Faces can be deceptively complex — we may not appreciate it at the time, but we’re being offered a great deal of information each time we look at one. Not only are they an indicator of that person’s mood, but also of what they are looking at. Other faces also clue us in on how to respond. If a person is fearful — we may look for signs of imminent danger and retreat. It’s also the reason that we tend to laugh more (and louder) in group settings. We may even look to each other to determine if laughter is acceptable at a given moment.
So far, Martinez and his team of researchers have been able to build a machine that can predict emotional human responses with an accuracy rate of 60 percent, since we all tend to use similar expressions for experiencing extreme feelings of joy or sadness. During the functional MRI session, 10 college students served as test subjects. They were given a series of faces with mixed emotion — a total of 1,000 separate images: “happily surprised,” “angrily surprised,” and “fearfully surprised” — emotions that, for example, may consist of raised eyebrows, though other muscles throughout the face may differ. Regardless of their reactions, the nine subjects all showed increased brain activity in the STS during the exercise. An algorithm that effectively models human facial recognition of emotion may soon be on the way.
The study consisted of participants with typical neural functioning, but the study’s co-author, Julie Colomb, director of the Vision and Cognitive Neuroscience Lab at Ohio State, believes that their data may be helpful when it comes to treating other disorders, particularly spectrum disorders in which patients have difficulty with learning and processing emotions. “This work could have a variety of applications, helping us not only understand how the brain processes facial expressions, but ultimately how this process may differ in people with autism, for example,” she said.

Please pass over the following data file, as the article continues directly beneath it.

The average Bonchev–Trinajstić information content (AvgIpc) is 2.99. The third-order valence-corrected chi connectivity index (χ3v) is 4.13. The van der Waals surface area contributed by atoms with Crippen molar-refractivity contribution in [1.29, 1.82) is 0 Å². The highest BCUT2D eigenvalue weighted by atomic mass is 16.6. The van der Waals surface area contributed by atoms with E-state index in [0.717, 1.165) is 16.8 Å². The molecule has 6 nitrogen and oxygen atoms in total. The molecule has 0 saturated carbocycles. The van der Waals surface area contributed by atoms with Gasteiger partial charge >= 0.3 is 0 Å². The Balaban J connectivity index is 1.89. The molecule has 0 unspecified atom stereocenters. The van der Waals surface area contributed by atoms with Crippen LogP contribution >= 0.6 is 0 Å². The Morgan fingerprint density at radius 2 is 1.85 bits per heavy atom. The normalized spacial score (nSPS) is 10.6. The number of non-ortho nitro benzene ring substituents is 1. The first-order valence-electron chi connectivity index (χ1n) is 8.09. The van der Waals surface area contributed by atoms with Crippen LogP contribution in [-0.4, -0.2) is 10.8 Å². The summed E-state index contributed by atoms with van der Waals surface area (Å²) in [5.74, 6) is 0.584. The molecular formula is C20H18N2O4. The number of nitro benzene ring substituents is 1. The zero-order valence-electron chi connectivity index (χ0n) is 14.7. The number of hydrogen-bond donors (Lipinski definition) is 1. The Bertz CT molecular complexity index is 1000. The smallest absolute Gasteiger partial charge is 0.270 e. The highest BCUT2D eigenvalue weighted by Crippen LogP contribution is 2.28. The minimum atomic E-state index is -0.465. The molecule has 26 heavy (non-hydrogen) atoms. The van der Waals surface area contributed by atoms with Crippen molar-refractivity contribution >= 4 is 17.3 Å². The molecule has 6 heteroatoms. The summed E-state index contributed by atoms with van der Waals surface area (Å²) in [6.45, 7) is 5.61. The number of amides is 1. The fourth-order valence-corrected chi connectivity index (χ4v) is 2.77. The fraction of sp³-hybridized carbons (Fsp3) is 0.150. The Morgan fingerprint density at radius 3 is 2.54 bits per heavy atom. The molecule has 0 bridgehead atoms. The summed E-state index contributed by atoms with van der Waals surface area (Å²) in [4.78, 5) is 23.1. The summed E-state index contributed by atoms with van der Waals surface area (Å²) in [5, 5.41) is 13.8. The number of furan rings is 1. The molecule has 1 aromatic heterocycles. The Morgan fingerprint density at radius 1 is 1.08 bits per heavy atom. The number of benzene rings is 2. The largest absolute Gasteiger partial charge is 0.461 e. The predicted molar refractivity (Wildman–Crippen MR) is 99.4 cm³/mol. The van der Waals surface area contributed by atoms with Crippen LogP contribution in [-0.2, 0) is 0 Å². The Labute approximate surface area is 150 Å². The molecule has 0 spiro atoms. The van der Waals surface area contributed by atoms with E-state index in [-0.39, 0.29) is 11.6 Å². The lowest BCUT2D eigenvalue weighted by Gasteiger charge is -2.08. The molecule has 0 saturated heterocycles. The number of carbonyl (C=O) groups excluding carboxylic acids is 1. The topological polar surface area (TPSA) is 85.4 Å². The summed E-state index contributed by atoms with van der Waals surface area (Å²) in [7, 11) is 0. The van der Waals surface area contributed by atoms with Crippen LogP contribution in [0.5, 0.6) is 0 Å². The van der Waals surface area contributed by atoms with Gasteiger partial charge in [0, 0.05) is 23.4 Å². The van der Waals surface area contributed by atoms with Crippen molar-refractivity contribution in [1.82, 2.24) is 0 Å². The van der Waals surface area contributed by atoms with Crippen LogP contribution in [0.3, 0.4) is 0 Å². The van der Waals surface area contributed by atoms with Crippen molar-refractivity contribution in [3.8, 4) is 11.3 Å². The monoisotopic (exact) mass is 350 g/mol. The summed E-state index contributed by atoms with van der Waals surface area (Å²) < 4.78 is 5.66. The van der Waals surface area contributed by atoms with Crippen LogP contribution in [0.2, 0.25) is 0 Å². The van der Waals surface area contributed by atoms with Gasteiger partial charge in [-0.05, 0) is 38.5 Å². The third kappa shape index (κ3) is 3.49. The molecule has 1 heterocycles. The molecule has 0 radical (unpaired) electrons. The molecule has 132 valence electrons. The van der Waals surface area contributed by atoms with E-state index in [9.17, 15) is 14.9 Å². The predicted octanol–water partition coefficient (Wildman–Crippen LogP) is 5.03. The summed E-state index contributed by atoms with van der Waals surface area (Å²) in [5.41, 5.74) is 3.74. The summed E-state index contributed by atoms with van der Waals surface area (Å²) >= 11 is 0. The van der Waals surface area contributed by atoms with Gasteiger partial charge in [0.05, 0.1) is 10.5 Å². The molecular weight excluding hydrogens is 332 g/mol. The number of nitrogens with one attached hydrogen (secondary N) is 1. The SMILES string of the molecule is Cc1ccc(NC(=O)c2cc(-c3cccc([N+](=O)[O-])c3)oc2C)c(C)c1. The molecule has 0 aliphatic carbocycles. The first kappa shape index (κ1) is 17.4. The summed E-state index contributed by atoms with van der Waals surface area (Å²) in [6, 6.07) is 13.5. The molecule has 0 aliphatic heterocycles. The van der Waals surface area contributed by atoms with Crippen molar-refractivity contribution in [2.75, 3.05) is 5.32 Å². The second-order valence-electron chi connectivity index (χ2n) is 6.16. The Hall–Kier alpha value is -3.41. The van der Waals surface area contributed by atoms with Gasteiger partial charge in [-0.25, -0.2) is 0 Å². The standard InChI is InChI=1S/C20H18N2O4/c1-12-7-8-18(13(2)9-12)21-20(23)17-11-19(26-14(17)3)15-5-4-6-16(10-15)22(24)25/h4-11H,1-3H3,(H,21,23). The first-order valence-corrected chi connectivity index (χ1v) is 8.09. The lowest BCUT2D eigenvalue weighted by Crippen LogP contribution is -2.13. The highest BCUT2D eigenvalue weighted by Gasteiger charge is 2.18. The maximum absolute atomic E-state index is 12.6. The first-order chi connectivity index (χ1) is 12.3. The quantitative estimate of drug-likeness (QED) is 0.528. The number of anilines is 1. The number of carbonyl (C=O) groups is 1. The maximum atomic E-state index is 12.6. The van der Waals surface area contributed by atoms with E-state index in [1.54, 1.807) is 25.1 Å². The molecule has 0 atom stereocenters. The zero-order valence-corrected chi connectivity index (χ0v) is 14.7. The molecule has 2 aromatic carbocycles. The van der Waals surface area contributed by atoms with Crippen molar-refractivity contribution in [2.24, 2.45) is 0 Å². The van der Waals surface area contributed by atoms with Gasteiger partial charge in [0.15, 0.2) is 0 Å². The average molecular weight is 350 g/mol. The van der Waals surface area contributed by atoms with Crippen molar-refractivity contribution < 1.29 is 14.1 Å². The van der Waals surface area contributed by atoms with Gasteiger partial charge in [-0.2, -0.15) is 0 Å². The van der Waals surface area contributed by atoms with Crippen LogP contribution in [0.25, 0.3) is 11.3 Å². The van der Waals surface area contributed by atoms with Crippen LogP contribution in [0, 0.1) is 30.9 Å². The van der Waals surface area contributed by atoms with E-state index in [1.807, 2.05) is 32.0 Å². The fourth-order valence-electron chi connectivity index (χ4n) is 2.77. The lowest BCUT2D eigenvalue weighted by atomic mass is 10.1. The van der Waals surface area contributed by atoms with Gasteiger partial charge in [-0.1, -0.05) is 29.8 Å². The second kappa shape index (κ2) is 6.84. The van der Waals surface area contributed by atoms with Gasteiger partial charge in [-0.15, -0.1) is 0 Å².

What remains to be seen is whether the STS is made up of a series of fine-grained surfaces that carry out its functions, or if the length of this so-called social river links all of its commands in one linear sequence. The upper bank of the STS is more sensitive to voices than other sounds, but this trait is often deficient in people with spectrum disorders. Specialized patches of cortex within the STS are what allow us to see where another person is looking, to share in their gaze. Other less pronounced areas of the STS recognize physical gestures and overlap with areas that process words — perhaps a reason why we can quickly adapt to sign language. The posterior STS, a cluster at the back of the groove, tends to be less developed in people with spectrum disorder.
“There are several socially relevant functions that we know are occurring there that appear to be different in autism,” said Kami Koldewyn, a lecturer in psychology at Bangor University of Gwynedd, Wales. As small as the STS structure may be, unstable connections here can offset connectivity in the rest of the brain. The path of brain signals quickly becomes like a tangle of stored-away Christmas lights with signals overlapping in the wrong places as time goes by. Fortunately, it’s also not impossible to “untangle,” and neuroscience is already looking at new solutions.
The hormone oxytocin has shown some effectiveness in treating certain cases of autism — a chemical released by the posterior pituitary. It’s the same chemical released into the bloodstream during social bonding, and increases activity in the STS. Neurofeedback training may be yet another option — although it remains controversial — in which patients use video images to take control of their own brain waves. Now, researchers are looking at using transcranial magnetic stimulation to target the STS region, in which magnetic coils are placed near the head and produce small electrical currents to stimulate the brain. Already, the coils have shown some success in helping people who report neuropathic pain from spinal injuries and multiple sclerosis, and may offer some promise for the future.